Tips For Selling an Equestrian Home
If you’re getting ready to sell your home, you’re probably thinking about hiring a real estate agent, and perhaps making a few updates to make your home show better and increase the possibility of it selling quickly, and for a good price. Some of those things ring true with an equestrian home, too.
There are, however, some differences when it comes to selling an equestrian home versus selling a traditional home. That’s where some of these tips can help:
Hire a Professional
From the beginning, it’s important to hire a real estate professional that’s knowledgeable about selling equestrian homes. There are some other factors to consider that you may not need to think about with a traditional home, but you certainly will with an equestrian home. This could include mineral rights, any usage restrictions, drainage issues and environmental issues. Someone who understands this type of property will be able to market your home in a way that attracts truly interested buyers.
Coming up with a sale price will be easier if there are some comparable properties in the same area. You may also want to have an accredited rural appraiser come out and do an appraisal of the land. A good real estate professional will then be able to help you come up with a fair asking price.
Know Your Land
Not only will you have to know the total acreage, but you’ll also want to be able to show how much of the land is pasture, ponds, and wooded areas. Buyers may additionally want to know about the land’s irrigation system, and even the type of timber on the property. A professional forester will likely be able to help you make that determination.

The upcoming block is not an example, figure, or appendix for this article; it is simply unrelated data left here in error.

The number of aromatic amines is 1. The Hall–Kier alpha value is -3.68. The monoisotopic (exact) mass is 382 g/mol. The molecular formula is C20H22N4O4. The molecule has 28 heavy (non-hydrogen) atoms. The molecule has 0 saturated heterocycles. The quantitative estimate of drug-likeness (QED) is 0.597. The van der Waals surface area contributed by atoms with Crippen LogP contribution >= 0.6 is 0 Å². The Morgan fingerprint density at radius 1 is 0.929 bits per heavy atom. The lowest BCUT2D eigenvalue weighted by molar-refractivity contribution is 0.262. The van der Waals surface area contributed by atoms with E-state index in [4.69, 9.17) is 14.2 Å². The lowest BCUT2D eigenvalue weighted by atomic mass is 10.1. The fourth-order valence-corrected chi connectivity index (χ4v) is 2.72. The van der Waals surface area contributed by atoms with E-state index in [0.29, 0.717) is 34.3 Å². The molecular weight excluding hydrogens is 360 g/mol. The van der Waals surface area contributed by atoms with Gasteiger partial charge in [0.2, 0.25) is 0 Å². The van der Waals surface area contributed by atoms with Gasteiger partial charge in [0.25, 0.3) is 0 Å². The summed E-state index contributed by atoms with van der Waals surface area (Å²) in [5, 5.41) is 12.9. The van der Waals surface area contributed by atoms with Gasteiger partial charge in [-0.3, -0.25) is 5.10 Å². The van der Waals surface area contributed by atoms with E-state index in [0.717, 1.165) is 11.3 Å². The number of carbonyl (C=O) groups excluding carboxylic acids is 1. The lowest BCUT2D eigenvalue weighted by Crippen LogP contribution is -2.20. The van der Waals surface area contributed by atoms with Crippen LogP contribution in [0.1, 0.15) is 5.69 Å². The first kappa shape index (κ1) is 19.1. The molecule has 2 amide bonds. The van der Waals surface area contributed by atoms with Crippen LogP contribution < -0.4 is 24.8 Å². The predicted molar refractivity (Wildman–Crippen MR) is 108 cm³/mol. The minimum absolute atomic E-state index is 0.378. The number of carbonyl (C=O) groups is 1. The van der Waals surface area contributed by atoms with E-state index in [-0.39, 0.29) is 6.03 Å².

Check Your Fences
Having adequate storage and shelter is one thing, but your property also needs to have adequate fencing. Before you go to sell, make sure your fence is in good condition, minus cracked boards, loose posts, and loose nails, which could all injure a horse and potentially allow them to escape. Just like you might update an older home to get it ready for sale, you’ll want to freshen up things like fence posts that can be seen from the road and from your driveway. Don’t overlook barns and other structures, either.
If you’re going to market the property as sitting close to area trails, make sure those trails are available for public use. Oftentimes, the land belongs to someone else, and may not be available to new buyers. If they are, though, it could make the property that much more desirable.
Barns, Stalls and More
It’s going to be difficult to sell a property as an equestrian home if it doesn’t have some of the main things buyers need in place already to use it as an equestrian property. Beyond just having a large amount of usable land, a true equestrian property often comes with barns and stalls. A buyer will be looking for usable space to store things like hay too, or just give horses some shelter from the elements.
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